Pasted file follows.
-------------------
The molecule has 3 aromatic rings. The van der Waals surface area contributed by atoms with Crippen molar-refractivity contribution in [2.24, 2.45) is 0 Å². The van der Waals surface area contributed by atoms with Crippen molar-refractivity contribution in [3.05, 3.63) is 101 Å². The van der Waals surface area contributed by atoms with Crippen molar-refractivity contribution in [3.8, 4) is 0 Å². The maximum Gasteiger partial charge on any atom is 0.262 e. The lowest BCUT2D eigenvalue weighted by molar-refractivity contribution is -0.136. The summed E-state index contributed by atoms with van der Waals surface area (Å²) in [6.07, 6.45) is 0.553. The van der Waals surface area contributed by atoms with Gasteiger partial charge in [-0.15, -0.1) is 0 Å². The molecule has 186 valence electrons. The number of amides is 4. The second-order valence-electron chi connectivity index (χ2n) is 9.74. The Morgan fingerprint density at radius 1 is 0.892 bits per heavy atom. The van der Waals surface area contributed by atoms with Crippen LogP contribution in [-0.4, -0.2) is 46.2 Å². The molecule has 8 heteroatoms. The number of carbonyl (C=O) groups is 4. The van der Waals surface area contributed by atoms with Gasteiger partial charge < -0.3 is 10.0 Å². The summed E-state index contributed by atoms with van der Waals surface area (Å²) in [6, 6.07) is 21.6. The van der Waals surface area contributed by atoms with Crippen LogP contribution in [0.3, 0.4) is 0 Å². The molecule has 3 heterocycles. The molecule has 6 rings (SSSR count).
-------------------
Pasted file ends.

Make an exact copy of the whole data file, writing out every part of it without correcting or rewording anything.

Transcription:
The molecule has 3 aromatic rings. The van der Waals surface area contributed by atoms with Crippen molar-refractivity contribution in [2.24, 2.45) is 0 Å². The van der Waals surface area contributed by atoms with Crippen molar-refractivity contribution in [3.05, 3.63) is 101 Å². The van der Waals surface area contributed by atoms with Crippen molar-refractivity contribution in [3.8, 4) is 0 Å². The maximum Gasteiger partial charge on any atom is 0.262 e. The lowest BCUT2D eigenvalue weighted by molar-refractivity contribution is -0.136. The summed E-state index contributed by atoms with van der Waals surface area (Å²) in [6.07, 6.45) is 0.553. The van der Waals surface area contributed by atoms with Gasteiger partial charge in [-0.15, -0.1) is 0 Å². The molecule has 186 valence electrons. The number of amides is 4. The second-order valence-electron chi connectivity index (χ2n) is 9.74. The Morgan fingerprint density at radius 1 is 0.892 bits per heavy atom. The van der Waals surface area contributed by atoms with Crippen LogP contribution in [-0.4, -0.2) is 46.2 Å². The molecule has 8 heteroatoms. The number of carbonyl (C=O) groups is 4. The van der Waals surface area contributed by atoms with Gasteiger partial charge < -0.3 is 10.0 Å². The summed E-state index contributed by atoms with van der Waals surface area (Å²) in [6, 6.07) is 21.6. The van der Waals surface area contributed by atoms with Crippen LogP contribution in [0.3, 0.4) is 0 Å². The molecule has 3 heterocycles. The molecule has 6 rings (SSSR count).